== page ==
• Not an FAA thing. No rules against beards. Airlines and corporate departments have grooming standards, not the FAA. I’ve been donning masks in the sim for going on 40 years and occasionally on long haul flights when boredom sets in. Taking my glasses off and then trying to make them usable again inside the very tight fitting pneumatic straps is a lot bigger issue than anything else…

      • I am well aware there is no FAA rule on beards. I did fly for one company where the owner had a beard and handlebar mustache, so I had a beard also. Unfortunately there are still FAA POI’s who like to make up their own rules. Drilling use of O2 masks in sim is one thing, if decompression is rapid or explosive there is a lot more happening that can only be simulated in a chamber.

        As far as the recertification of the MAX, it is beginning to sound like the FAA is dragging their feet on this.

  2. Thank you Kate for your well written informative piece about the FAA’s completion of Max Certification flights and the work which remains. The number and complexity of tasks remaining sound substantial.

    I’ll wager you didn’t expect someone’s favorite high horse subject to highjack your good work right out of the comment gate.

  3. So be it with the COVID masks and O2 masks.. What about the flight test, and the focus on the stall augment system.. As well as putting a time line as to when Boeing can start putting their 737 MAX orders back together.. They looked straight and level to me.. Is that it, “Stall Augment “ didn’t accidentally activate.. Check..!!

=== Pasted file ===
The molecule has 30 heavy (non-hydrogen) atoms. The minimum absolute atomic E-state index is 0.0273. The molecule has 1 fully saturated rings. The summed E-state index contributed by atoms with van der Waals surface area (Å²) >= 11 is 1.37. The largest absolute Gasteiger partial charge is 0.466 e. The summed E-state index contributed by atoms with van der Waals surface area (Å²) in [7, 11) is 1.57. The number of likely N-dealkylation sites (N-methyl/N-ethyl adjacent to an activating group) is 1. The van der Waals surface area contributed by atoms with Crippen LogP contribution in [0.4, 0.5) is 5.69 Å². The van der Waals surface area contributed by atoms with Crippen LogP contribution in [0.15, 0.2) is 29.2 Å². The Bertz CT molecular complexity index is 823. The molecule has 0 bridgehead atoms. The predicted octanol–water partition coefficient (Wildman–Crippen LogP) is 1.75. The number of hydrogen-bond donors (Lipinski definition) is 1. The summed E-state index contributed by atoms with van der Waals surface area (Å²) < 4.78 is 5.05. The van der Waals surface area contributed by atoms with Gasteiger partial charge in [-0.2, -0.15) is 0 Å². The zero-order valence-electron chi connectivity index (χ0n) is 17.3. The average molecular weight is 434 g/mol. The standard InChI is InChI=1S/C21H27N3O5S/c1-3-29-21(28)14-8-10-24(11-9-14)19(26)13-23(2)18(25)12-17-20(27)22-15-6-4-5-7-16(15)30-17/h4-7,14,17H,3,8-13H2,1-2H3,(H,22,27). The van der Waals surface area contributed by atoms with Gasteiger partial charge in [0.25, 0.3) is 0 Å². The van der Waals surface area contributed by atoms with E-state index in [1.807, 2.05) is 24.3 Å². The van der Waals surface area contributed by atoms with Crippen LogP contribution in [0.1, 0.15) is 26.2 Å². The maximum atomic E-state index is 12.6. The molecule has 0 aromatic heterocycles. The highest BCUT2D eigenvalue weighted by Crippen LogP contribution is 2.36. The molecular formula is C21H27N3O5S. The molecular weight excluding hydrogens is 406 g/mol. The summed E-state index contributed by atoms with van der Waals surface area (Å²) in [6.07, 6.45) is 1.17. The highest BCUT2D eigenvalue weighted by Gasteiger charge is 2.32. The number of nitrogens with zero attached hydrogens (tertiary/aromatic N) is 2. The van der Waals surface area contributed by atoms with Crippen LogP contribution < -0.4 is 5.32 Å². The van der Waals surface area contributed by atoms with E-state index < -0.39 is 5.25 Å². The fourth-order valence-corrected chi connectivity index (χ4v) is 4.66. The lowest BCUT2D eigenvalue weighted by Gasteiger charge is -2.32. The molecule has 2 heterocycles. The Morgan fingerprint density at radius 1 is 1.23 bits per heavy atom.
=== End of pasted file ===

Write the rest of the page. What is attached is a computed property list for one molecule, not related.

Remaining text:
4. Right on Tom O (above)
    From what was printed in the article, approval from JOEB, FSB, TAB, & CANIC , & maybe others must be met before recertification.
    So, just how long will all this take? ha – don’t hold your breath.

  5. Me again.
    To again make my previous issue comment about the Max, was, The original certification flight tests were approved, so, if no problem occurs on subsequent tests, then everything is OK – right? Hummm

  6. There Is an Acronym Quiz coming….
    Maneuvering Characteristics Augmentation System (MCAS)
    Joint Operations Evaluation Board (JOEB)
    Flight Standardization Board (FSB)
    Technical Advisory Board (TAB)
    Continued Airworthiness Notification to the International Community (CANIC)
    Airworthiness Directive (AD)
    Boeing Commercial Airplanes (BCA)
    Joint Authorities Technical Review (JATR)
    National Transportation Safety Board (NTSB)
    Portable Document Format (PDF)
    Certificate Management Office (CMO)
    Speed Trim System (STS)
    United States – Federal Aviation Administration (FAA)
    Australia – Civil Aviation Safety Authority (CASA)
    Brazil – Agencia Nacional de Aviação Civil (ANAC)
    Transport Canada Civil Aviation (TCCA)
    Civil Aviation Administration of China (CAAC)
    European Aviation Safety Agency (EASA)
    Japan Civil Aviation Bureau (JCAB)
    Indonesia – Directorate General of Civil Aviation (DGCA)
    Civil Aviation Authority of Singapore (CAAS)
    United Arab Emirates – General Civil Aviation Authority (UAE GCAA)
    COrona VIrus Disease 2019 (COVID-19)
    Bonus Question: 737 ??? (MAX)

  7. I hope this re-certification process does not follow the usual response when a check engine light comes on the American Family Truckster, gets reset, and then followed with ” could not duplicate problem”.

    At least there will be Klause M’s list of acronym/alphabet groups to satisfy besides the FAA. I wonder if FAA Steve will be test aggressive when he gets the MAX controls?